It’s hard to imagine two more different TV series than the X – Files and the Children in the Hall. It was one series about the absurd and impossible phenomenon in the world and the other about X-Files. But they had one thing in common: theories about the extraterrestrial world. And strange as it may sound, The Kids in the Hall had perhaps the most credible idea.
For 11 seasons, the X-Files followed the FBI’s secret department while investigating the strange things ordinary agents would not hit with a 3-foot rod. The series focused primarily on Agent Fox Mulder and Agent Dana Scully, though other actors appear from time to time. Mulder was concerned about the evidence that extraterrestrial life existed and that the government was trying to cover it up due to his sister’s kidnapping at a young age.
It turned out that Mulder was right in almost everything. The foreigners were genuine; the government was obsolete, and their kidnapped sister was with their coalition government. It was a whole. But as the series progressed, the whole story became more and more complex and challenging to follow. As unfamiliar as it may appear to see a show with so many random monsters, it set out to be a tiny too big.
Conversely, Kids in the Hall certainly did not focus on extraterrestrial life arriving on Earth. But the band used the concept for some comic sketches in their five seasons. The great thing about this funny sketch was that it was very un-taboo, so it was discreet enough for her to have fun with aliens. But let The Kids in the Hall use a season one sketch to break the theory more convincingly than anything the X-Files have ever developed.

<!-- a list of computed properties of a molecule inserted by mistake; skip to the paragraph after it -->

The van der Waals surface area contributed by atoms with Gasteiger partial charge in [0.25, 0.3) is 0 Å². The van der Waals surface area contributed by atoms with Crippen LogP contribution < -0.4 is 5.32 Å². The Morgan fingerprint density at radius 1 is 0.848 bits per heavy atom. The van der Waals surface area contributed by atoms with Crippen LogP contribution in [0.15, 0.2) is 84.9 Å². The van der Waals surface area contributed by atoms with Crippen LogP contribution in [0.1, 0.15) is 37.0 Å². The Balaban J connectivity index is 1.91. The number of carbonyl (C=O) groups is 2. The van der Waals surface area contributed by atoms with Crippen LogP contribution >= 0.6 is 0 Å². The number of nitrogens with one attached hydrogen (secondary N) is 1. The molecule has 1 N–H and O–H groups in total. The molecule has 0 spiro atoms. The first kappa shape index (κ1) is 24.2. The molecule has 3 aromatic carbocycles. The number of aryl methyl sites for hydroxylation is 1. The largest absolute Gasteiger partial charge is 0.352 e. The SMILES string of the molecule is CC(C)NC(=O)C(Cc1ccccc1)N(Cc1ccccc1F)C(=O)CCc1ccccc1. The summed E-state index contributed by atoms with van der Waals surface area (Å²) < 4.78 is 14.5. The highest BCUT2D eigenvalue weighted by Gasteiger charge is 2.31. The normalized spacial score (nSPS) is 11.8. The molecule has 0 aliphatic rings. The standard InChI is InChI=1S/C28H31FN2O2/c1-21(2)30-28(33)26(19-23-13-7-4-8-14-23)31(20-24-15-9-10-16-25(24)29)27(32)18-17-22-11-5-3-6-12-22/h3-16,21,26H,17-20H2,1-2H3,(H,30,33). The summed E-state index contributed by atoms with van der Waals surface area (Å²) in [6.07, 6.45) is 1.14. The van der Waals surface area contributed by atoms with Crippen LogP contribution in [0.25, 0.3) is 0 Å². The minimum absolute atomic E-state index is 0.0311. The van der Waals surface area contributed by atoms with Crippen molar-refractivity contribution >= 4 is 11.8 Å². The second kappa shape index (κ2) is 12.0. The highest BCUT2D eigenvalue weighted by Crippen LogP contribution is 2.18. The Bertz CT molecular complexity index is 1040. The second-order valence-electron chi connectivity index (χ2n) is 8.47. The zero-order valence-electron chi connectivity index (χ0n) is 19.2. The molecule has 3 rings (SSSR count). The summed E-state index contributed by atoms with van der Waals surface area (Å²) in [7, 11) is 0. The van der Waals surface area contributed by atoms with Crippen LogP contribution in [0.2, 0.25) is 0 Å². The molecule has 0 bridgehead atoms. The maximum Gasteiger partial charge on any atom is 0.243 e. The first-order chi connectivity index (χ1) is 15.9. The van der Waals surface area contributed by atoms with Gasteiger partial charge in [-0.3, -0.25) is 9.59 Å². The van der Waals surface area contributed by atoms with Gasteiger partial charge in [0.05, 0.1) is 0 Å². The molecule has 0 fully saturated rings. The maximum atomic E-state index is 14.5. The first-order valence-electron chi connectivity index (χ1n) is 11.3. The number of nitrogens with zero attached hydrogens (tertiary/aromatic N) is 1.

In Season 1, Episode 5, a sketch offered a simple theory: aliens were boring. Several abductees were interviewed during the drawing, all of whom told a similar strange story. All the aliens were bald, had bad combinations, tobacco pipes, and wore identical cardigans. During the kidnappings, they watched TV incessantly and barely spoke to each other, let alone the people who were forcibly taken to their ship.
The X-Files have spread rumors that a strange coalition of infamous humans and aliens has conspired against the world throughout his life. For many viewers, the story has become too complex to follow or accept. What The Kids in the Hall suggested was much simpler and easier to remember as a theory of the extraterrestrial world. There are very few credible stories about the abductions of space in particular. The bigger and more decorated they are, the harder it is to get them. So honestly, the fact that aliens are boring makes a lot more sense.